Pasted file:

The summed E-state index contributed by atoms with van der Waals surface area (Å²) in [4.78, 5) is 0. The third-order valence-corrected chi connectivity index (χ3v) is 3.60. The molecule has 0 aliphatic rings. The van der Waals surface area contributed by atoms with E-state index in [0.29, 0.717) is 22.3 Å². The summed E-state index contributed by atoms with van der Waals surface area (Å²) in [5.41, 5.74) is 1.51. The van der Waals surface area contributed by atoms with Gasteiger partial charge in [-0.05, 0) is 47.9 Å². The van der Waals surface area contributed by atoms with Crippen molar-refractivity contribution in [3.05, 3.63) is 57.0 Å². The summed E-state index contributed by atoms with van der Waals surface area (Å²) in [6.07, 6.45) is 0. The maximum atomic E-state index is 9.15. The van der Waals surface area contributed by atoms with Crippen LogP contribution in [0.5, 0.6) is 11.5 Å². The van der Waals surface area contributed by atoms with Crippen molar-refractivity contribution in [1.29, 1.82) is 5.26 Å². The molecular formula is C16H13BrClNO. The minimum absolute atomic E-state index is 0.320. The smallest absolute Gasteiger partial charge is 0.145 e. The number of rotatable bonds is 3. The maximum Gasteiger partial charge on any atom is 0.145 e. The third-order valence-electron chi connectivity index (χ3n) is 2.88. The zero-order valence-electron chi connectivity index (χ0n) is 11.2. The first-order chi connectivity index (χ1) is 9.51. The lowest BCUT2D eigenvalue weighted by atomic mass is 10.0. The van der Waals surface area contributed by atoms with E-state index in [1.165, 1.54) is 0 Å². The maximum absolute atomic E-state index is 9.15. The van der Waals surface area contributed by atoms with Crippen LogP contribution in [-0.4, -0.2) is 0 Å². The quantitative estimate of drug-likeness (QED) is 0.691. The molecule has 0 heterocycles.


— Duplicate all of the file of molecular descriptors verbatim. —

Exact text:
The summed E-state index contributed by atoms with van der Waals surface area (Å²) in [4.78, 5) is 0. The third-order valence-corrected chi connectivity index (χ3v) is 3.60. The molecule has 0 aliphatic rings. The van der Waals surface area contributed by atoms with E-state index in [0.29, 0.717) is 22.3 Å². The summed E-state index contributed by atoms with van der Waals surface area (Å²) in [5.41, 5.74) is 1.51. The van der Waals surface area contributed by atoms with Gasteiger partial charge in [-0.05, 0) is 47.9 Å². The van der Waals surface area contributed by atoms with Crippen molar-refractivity contribution in [3.05, 3.63) is 57.0 Å². The summed E-state index contributed by atoms with van der Waals surface area (Å²) in [6.07, 6.45) is 0. The maximum atomic E-state index is 9.15. The van der Waals surface area contributed by atoms with Crippen LogP contribution in [0.5, 0.6) is 11.5 Å². The van der Waals surface area contributed by atoms with Crippen molar-refractivity contribution in [1.29, 1.82) is 5.26 Å². The molecular formula is C16H13BrClNO. The minimum absolute atomic E-state index is 0.320. The smallest absolute Gasteiger partial charge is 0.145 e. The number of rotatable bonds is 3. The maximum Gasteiger partial charge on any atom is 0.145 e. The third-order valence-electron chi connectivity index (χ3n) is 2.88. The zero-order valence-electron chi connectivity index (χ0n) is 11.2. The first-order chi connectivity index (χ1) is 9.51. The lowest BCUT2D eigenvalue weighted by atomic mass is 10.0. The van der Waals surface area contributed by atoms with E-state index in [1.165, 1.54) is 0 Å². The maximum absolute atomic E-state index is 9.15. The van der Waals surface area contributed by atoms with Crippen LogP contribution in [-0.4, -0.2) is 0 Å². The quantitative estimate of drug-likeness (QED) is 0.691. The molecule has 0 heterocycles.